My favorite of the 50-million-different-hand-hemming techniques. I like it because all the thread is on the inside, so there's less places to catch a heel on and break, undoing all that work. Fold the hem and press. Start the knot on the inside of the hem flap, coming up about 1/8" from the top of the hem. Go straight up to the outside fabric and take a tiny forward stitch. I try to catch only a few threads. Then slide your needle between the outside fabric and the flap for about 1/4-1/2", coming up about 1/8" from the top of the hem. Repeat, pulling tight enough to keep the flap flat against the outside but not enough to pucker the fabric (yeah, this sounds easy, but it can be a real pain). Work right to left.

My Vertical Hemming Stitch:
I usually work this with a backstitch instead of the forward stitch, and I work left to right, or, even better, I hold the fabric so I can sew from bottom to top.

Catch Stitch:
A hemstitch I use on especially thick fabrics or in places where I might need to take it down and re-do it (like hemming corsets, where you would take down the hem to remove boning for washing, then re-insert and re-sew). Fold the hem and press. Start the knot on the inside of the hem flap, coming up about 1/4" from the top of the hem. Laying the thread at about a 45 degree angle, take a short backstitch in the outside fabric, catching only a few threads. Then, laying the thread again at a 45 degree angle, take a tiny backstitch on the flap fabric. The resulting seam looks kinda like a backstitched zig-zag, with the fold caught between the zigs and zags. This seam is a lot less awkward if you work it opposite from other seams you sew. I work left to right.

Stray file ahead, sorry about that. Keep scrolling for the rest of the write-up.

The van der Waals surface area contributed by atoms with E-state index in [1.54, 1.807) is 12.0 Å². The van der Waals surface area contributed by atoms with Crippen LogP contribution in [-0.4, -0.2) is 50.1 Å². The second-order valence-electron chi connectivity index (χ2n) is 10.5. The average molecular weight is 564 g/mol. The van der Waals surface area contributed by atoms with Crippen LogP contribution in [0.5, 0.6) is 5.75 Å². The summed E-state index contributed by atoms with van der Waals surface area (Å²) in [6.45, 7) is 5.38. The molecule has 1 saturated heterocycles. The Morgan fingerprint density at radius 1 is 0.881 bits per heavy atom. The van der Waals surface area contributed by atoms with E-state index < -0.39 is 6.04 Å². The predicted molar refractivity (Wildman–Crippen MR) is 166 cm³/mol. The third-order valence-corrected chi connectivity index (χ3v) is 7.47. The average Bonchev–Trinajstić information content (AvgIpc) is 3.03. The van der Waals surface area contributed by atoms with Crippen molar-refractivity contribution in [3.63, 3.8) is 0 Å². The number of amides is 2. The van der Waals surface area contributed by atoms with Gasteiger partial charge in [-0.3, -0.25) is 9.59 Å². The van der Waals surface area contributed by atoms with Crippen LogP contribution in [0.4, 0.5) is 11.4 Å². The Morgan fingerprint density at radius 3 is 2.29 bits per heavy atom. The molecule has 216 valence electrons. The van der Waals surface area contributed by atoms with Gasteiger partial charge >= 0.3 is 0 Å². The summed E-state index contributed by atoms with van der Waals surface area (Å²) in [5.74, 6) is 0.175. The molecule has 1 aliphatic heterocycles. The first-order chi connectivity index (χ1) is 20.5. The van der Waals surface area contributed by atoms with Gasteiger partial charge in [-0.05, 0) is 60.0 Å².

Blind Catch Stitch:
A cross between the Catch Stitch and the Vertical Hemming Stitch. Fold the hem and press. Start your knot on the inside, taking a tiny backstitch on the inside of the flap. Make the stitch only a few threads long. Go about 1/4", then take a tiny backstitch on the outside fabric where it is hidden under the fold. Repeat, doing all the stitches in the fold so that they are hidden on both sides. Best worked left to right.
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How to Run a Small Costume Contest
AKA: What's the Bare Minimum I Need?

So you want to run a small costume contest at your con. Maybe you don't have the space for a full Masquerade. Maybe you just want a contest for your track/fandom/interest group. But where to draw the line as to what's needed and what isn't? Hopefully this article will help you organize your thoughts some and help you organize the kick-ass contest you've been dreaming of.

First every contest needs rules. Yes, even yours. Rules allow everyone helping you out to determine what is and isn't allowed without bugging you about it every 10 seconds. Here are some rule categories you should consider covering: